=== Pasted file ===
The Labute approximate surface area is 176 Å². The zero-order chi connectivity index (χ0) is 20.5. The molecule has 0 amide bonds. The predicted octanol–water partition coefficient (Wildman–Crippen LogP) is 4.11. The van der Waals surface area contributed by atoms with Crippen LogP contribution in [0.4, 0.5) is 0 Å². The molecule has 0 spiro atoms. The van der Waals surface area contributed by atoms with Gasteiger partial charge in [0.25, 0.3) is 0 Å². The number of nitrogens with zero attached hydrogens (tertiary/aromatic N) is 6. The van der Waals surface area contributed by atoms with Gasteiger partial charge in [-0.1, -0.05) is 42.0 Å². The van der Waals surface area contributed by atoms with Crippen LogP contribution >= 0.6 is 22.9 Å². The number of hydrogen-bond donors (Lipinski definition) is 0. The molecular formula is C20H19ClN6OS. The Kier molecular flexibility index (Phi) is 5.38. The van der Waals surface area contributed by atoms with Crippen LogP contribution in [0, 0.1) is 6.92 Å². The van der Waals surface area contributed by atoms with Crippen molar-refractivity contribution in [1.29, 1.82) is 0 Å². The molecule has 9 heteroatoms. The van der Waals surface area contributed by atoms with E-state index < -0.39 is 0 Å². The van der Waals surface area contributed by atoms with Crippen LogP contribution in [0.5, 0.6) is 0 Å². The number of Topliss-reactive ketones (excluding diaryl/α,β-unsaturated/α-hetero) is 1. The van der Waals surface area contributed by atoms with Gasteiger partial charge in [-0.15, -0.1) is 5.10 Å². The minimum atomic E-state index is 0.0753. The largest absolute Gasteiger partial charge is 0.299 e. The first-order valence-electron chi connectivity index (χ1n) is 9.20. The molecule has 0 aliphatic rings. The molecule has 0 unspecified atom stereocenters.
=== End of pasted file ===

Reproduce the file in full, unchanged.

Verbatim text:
The Labute approximate surface area is 176 Å². The zero-order chi connectivity index (χ0) is 20.5. The molecule has 0 amide bonds. The predicted octanol–water partition coefficient (Wildman–Crippen LogP) is 4.11. The van der Waals surface area contributed by atoms with Crippen LogP contribution in [0.4, 0.5) is 0 Å². The molecule has 0 spiro atoms. The van der Waals surface area contributed by atoms with Gasteiger partial charge in [0.25, 0.3) is 0 Å². The number of nitrogens with zero attached hydrogens (tertiary/aromatic N) is 6. The van der Waals surface area contributed by atoms with Gasteiger partial charge in [-0.1, -0.05) is 42.0 Å². The van der Waals surface area contributed by atoms with Crippen LogP contribution >= 0.6 is 22.9 Å². The number of hydrogen-bond donors (Lipinski definition) is 0. The molecular formula is C20H19ClN6OS. The Kier molecular flexibility index (Phi) is 5.38. The van der Waals surface area contributed by atoms with Crippen LogP contribution in [0, 0.1) is 6.92 Å². The van der Waals surface area contributed by atoms with Crippen molar-refractivity contribution in [1.29, 1.82) is 0 Å². The molecule has 9 heteroatoms. The van der Waals surface area contributed by atoms with E-state index < -0.39 is 0 Å². The van der Waals surface area contributed by atoms with Crippen LogP contribution in [0.5, 0.6) is 0 Å². The number of Topliss-reactive ketones (excluding diaryl/α,β-unsaturated/α-hetero) is 1. The van der Waals surface area contributed by atoms with Gasteiger partial charge in [-0.15, -0.1) is 5.10 Å². The minimum atomic E-state index is 0.0753. The largest absolute Gasteiger partial charge is 0.299 e. The first-order valence-electron chi connectivity index (χ1n) is 9.20. The molecule has 0 aliphatic rings. The molecule has 0 unspecified atom stereocenters.